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Home ownership continues to be the cornerstone of the American Dream and an important step for families attempting to climb the economic ladder.  Fortunately, the overall housing market is nearing pre-recession levels, but there is still room for improvement. The most recent data from the U.S. Department of Housing and Urban Development (HUD) shows that the Indianapolis sales housing market has stabilized but remains far from the peak sales seen in the early 2000s. Rental housing availability and demand has increased across the region, but according to HUD still has room to improve.     


While it is encouraging to see the housing market conditions improve, a major factor in the ability to afford rent is wages. While recent statistics indicate that the average weekly wage in Marion County has increased steadily since 2010, hourly salaries still remain below the national average. That is why I supported legislation to raise the federal minimum wage to $12.00 an hour, ensuring that all Americans make a living wage and are able to afford the cost of housing.

Avoiding Foreclosure

The number of Hoosiers in Indianapolis in foreclosure has been declining since 2007.  One of the best ways to prevent foreclosure is to utilize the federal and other programs that are available to provide assistance, including loan modifications and refinancing.  If you need more information, please contact my office, or click here.

I am committed to doing everything in my power to keep Hoosiers in their homes and help hardworking, American families avoid losing their homes through default or foreclosures. This is why I continue to support the Home Affordable Modification Program (HAMP) which provides help to struggling home owners facing foreclosure. Although the Program shutdown on December 31, 2016, 2.9 million applications have been processed to receive HAMP permanent mortgage modifications. Borrowers participating in the program have seen their mortgage payments reduced by 40 percent on average. In total, homeowners have reduced their mortgage burden by more than $5 billion through permanent HAMP modifications.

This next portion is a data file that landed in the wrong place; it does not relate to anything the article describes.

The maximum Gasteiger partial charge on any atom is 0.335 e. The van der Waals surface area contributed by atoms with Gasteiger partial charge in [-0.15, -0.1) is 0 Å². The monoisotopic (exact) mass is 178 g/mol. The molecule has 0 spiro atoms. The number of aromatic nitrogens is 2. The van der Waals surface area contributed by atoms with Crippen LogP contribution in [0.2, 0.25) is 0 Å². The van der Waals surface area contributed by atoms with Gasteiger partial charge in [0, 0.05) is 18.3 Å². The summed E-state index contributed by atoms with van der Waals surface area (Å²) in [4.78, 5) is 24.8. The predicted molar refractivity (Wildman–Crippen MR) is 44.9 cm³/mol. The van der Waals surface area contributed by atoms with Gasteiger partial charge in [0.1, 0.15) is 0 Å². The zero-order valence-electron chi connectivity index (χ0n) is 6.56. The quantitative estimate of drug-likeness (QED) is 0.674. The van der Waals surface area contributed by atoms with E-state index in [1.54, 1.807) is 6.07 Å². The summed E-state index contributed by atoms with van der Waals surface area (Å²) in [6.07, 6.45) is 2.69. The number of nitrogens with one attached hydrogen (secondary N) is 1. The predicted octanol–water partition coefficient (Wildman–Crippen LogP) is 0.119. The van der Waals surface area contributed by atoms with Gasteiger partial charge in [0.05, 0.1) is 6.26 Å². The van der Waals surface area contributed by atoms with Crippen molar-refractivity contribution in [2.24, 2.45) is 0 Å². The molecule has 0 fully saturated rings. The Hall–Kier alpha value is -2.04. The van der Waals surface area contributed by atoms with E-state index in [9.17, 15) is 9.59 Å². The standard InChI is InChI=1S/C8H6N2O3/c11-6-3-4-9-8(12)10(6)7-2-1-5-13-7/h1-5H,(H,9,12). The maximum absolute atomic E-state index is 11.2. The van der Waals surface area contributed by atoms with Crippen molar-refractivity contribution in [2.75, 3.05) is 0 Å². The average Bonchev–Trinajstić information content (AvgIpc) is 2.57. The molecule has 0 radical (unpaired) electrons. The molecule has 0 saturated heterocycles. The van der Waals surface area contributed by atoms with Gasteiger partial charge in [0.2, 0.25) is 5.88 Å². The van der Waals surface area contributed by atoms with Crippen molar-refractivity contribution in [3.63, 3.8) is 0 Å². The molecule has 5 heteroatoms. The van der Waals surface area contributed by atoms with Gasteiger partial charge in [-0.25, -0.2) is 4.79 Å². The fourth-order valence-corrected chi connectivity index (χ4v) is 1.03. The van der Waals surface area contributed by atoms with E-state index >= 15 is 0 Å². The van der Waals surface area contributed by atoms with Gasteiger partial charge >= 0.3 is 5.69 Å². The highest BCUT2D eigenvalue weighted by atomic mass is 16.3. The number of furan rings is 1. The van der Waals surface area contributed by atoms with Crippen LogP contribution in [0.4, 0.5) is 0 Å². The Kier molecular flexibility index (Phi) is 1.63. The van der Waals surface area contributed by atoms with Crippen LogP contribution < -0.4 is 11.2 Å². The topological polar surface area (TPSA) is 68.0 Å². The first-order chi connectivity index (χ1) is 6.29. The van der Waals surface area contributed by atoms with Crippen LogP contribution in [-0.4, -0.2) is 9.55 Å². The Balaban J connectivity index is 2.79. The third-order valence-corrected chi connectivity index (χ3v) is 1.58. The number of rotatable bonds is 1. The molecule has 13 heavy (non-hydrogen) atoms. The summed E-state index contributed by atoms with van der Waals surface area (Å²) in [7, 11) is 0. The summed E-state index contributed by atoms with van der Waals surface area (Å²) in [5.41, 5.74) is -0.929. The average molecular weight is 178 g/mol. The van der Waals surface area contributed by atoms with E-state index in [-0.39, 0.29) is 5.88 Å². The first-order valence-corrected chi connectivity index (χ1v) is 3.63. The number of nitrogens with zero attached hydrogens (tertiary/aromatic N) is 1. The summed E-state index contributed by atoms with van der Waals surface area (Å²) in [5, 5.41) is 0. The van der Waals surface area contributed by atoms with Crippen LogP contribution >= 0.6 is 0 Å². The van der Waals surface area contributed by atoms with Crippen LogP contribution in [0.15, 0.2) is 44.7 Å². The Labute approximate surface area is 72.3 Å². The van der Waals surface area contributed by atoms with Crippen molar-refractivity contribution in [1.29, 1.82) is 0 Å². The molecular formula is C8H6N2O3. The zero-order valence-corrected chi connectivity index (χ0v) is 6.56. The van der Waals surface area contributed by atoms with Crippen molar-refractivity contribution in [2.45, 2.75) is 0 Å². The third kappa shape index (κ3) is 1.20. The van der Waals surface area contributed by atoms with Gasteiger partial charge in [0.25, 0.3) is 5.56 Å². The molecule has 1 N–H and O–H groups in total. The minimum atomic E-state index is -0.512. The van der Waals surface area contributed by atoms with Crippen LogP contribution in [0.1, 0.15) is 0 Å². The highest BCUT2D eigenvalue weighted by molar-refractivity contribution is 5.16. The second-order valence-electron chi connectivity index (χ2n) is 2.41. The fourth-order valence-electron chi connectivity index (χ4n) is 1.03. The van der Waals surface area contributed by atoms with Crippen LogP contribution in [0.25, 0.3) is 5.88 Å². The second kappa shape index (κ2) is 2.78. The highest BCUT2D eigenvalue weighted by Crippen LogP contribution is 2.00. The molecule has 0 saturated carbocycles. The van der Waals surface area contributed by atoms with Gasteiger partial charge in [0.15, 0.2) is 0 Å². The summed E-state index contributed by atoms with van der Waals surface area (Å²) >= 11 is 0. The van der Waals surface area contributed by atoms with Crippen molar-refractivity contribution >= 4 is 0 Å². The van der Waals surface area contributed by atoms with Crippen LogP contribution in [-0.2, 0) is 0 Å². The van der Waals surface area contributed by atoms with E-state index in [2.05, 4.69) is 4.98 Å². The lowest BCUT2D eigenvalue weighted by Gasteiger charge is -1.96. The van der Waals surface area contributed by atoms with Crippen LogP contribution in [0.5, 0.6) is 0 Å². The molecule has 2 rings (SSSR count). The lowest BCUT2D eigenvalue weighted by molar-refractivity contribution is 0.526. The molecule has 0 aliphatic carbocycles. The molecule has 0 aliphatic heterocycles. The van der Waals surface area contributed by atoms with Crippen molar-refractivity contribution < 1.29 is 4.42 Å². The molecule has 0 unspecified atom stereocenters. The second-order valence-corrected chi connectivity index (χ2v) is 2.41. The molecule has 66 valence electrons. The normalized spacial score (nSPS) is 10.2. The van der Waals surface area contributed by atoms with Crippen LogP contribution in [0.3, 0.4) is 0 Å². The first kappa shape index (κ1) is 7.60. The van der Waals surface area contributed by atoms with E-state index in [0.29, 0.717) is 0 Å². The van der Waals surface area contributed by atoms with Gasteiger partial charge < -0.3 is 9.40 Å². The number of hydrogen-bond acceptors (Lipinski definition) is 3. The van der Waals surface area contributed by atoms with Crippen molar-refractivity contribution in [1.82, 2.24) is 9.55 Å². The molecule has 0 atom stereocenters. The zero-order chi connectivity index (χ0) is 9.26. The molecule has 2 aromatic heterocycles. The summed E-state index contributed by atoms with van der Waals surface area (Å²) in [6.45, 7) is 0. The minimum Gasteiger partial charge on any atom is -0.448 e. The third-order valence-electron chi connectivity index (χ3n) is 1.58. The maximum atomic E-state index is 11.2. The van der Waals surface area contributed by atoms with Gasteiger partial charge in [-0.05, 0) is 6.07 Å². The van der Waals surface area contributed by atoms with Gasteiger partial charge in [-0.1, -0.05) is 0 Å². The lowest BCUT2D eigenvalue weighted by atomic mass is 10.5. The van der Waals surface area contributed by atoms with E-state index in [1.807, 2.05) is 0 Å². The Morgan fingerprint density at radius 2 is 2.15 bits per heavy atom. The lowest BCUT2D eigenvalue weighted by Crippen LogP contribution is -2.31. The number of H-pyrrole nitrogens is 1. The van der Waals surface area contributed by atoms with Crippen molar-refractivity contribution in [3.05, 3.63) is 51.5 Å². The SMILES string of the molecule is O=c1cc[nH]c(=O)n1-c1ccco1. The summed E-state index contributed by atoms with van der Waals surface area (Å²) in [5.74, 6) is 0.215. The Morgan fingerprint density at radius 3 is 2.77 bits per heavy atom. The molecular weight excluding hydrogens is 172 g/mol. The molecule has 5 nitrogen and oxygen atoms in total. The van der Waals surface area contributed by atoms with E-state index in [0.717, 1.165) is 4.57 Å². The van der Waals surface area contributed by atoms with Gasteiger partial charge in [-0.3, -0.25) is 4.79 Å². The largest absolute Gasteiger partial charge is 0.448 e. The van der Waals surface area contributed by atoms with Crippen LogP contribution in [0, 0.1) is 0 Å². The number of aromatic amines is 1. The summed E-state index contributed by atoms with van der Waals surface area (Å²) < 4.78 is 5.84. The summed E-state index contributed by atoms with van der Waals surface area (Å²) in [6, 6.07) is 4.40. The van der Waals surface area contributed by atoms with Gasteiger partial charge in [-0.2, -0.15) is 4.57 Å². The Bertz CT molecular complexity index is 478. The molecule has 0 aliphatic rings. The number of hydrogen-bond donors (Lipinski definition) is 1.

Moving forward, it is essential that we fully fund our nation's housing programs. If you are searching for information on housing, feel free to contact our office or visit the U.S. Department of the Treasury or Department of Housing and Urban Development’s website.

Affordable Housing

Hoosiers deserve to live in homes that meet their basic needs. Unfortunately, even as the housing market has improved, the availability of affordable housing for working families has become harder to find. This is expected to become even more difficult as the demand for affordable housing continues to grow and units are developed in higher average rent areas. I strongly support programs that provide housing assistance to Hoosiers in need.  I also support public-private partnerships and community development projects that expand affordable housing for more families.

Rehabilitating Vacant Homes

Despite the existence of federal, state and local programs, some families are unable to avoid foreclosure. While these families move on to other housing options, they often leave abandoned houses in their wake. This is a particularly significant problem in Indianapolis. All too often, as homeowners abandon their property or are forced out, surrounding property values begin to decline, crime escalates and neighborhoods deteriorate. This threat to the health and safety of our neighborhoods must be addressed.  To combat this problem, I supported legislation to provide grants and loans to enable states to purchase and rehabilitate vacant, foreclosed homes and convert them into affordable housing. I remain a strong supporter of the Neighborhood Stabilization Program which allows localities to reclaim abandoned homes in a way that can strengthen neighborhoods and communities.  This program has benefited Indianapolis, which received $37 million in assistance to rebuild dilapidated homes and revitalize our neighborhoods and fight blight. I am committed to ensuring that any remaining funds will be used to help hardest hit communities.